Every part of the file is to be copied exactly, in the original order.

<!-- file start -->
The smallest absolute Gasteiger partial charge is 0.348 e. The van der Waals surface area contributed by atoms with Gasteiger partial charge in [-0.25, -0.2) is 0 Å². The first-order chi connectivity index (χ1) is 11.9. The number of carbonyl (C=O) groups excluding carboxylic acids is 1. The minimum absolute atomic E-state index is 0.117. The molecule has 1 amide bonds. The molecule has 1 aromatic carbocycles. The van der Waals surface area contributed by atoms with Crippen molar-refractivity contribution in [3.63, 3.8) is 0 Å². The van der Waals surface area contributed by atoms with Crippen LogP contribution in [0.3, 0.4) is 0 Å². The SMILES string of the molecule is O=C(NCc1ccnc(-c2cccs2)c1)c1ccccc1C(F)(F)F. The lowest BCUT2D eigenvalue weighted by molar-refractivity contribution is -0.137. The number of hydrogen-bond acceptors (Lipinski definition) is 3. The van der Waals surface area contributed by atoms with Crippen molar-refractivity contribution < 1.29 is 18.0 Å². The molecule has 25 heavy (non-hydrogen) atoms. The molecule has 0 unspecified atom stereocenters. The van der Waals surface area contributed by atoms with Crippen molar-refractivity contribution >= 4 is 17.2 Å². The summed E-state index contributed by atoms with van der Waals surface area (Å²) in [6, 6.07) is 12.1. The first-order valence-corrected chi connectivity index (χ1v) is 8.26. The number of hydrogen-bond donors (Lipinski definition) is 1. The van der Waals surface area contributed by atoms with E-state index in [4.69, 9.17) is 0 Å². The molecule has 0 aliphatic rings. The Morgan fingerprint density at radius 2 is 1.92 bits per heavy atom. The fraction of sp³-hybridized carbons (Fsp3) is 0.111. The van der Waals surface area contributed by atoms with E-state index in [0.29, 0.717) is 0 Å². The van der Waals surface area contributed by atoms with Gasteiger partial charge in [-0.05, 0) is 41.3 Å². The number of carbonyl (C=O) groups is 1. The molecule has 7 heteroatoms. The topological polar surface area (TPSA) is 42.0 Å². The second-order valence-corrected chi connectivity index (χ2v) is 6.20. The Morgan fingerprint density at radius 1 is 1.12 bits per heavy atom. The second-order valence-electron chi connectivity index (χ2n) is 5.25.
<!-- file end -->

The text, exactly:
The smallest absolute Gasteiger partial charge is 0.348 e. The van der Waals surface area contributed by atoms with Gasteiger partial charge in [-0.25, -0.2) is 0 Å². The first-order chi connectivity index (χ1) is 11.9. The number of carbonyl (C=O) groups excluding carboxylic acids is 1. The minimum absolute atomic E-state index is 0.117. The molecule has 1 amide bonds. The molecule has 1 aromatic carbocycles. The van der Waals surface area contributed by atoms with Crippen molar-refractivity contribution in [3.63, 3.8) is 0 Å². The van der Waals surface area contributed by atoms with Crippen LogP contribution in [0.3, 0.4) is 0 Å². The SMILES string of the molecule is O=C(NCc1ccnc(-c2cccs2)c1)c1ccccc1C(F)(F)F. The lowest BCUT2D eigenvalue weighted by molar-refractivity contribution is -0.137. The number of hydrogen-bond acceptors (Lipinski definition) is 3. The van der Waals surface area contributed by atoms with Crippen molar-refractivity contribution < 1.29 is 18.0 Å². The molecule has 25 heavy (non-hydrogen) atoms. The molecule has 0 unspecified atom stereocenters. The van der Waals surface area contributed by atoms with Crippen molar-refractivity contribution >= 4 is 17.2 Å². The summed E-state index contributed by atoms with van der Waals surface area (Å²) in [6, 6.07) is 12.1. The first-order valence-corrected chi connectivity index (χ1v) is 8.26. The number of hydrogen-bond donors (Lipinski definition) is 1. The van der Waals surface area contributed by atoms with E-state index in [4.69, 9.17) is 0 Å². The molecule has 0 aliphatic rings. The Morgan fingerprint density at radius 2 is 1.92 bits per heavy atom. The fraction of sp³-hybridized carbons (Fsp3) is 0.111. The van der Waals surface area contributed by atoms with E-state index in [0.29, 0.717) is 0 Å². The van der Waals surface area contributed by atoms with Gasteiger partial charge in [-0.05, 0) is 41.3 Å². The number of carbonyl (C=O) groups is 1. The molecule has 7 heteroatoms. The topological polar surface area (TPSA) is 42.0 Å². The second-order valence-corrected chi connectivity index (χ2v) is 6.20. The Morgan fingerprint density at radius 1 is 1.12 bits per heavy atom. The second-order valence-electron chi connectivity index (χ2n) is 5.25.